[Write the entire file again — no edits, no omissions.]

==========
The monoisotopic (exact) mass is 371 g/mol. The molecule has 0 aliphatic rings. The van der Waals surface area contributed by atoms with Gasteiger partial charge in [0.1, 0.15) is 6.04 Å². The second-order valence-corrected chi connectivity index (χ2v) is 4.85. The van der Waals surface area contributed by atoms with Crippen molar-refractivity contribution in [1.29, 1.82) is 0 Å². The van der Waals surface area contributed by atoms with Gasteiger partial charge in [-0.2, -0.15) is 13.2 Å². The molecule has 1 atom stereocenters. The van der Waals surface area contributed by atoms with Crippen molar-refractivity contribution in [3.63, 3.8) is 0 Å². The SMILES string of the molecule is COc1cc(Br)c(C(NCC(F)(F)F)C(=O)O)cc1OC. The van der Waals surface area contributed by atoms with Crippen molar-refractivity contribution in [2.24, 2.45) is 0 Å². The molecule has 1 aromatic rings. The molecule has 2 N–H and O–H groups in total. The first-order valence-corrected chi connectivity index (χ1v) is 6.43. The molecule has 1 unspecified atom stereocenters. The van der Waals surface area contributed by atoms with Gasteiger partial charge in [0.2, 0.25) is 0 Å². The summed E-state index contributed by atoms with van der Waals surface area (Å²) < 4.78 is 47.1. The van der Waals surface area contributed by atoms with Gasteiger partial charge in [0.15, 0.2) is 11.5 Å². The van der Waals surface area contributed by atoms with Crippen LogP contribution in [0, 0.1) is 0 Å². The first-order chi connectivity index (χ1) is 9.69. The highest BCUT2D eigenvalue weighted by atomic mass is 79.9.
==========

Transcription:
The monoisotopic (exact) mass is 371 g/mol. The molecule has 0 aliphatic rings. The van der Waals surface area contributed by atoms with Gasteiger partial charge in [0.1, 0.15) is 6.04 Å². The second-order valence-corrected chi connectivity index (χ2v) is 4.85. The van der Waals surface area contributed by atoms with Crippen molar-refractivity contribution in [1.29, 1.82) is 0 Å². The van der Waals surface area contributed by atoms with Gasteiger partial charge in [-0.2, -0.15) is 13.2 Å². The molecule has 1 atom stereocenters. The van der Waals surface area contributed by atoms with Crippen molar-refractivity contribution in [3.63, 3.8) is 0 Å². The SMILES string of the molecule is COc1cc(Br)c(C(NCC(F)(F)F)C(=O)O)cc1OC. The van der Waals surface area contributed by atoms with Crippen molar-refractivity contribution in [2.24, 2.45) is 0 Å². The molecule has 1 aromatic rings. The molecule has 2 N–H and O–H groups in total. The first-order valence-corrected chi connectivity index (χ1v) is 6.43. The molecule has 1 unspecified atom stereocenters. The van der Waals surface area contributed by atoms with Gasteiger partial charge in [0.2, 0.25) is 0 Å². The summed E-state index contributed by atoms with van der Waals surface area (Å²) < 4.78 is 47.1. The van der Waals surface area contributed by atoms with Gasteiger partial charge in [0.15, 0.2) is 11.5 Å². The van der Waals surface area contributed by atoms with Crippen LogP contribution in [0, 0.1) is 0 Å². The first-order chi connectivity index (χ1) is 9.69. The highest BCUT2D eigenvalue weighted by atomic mass is 79.9.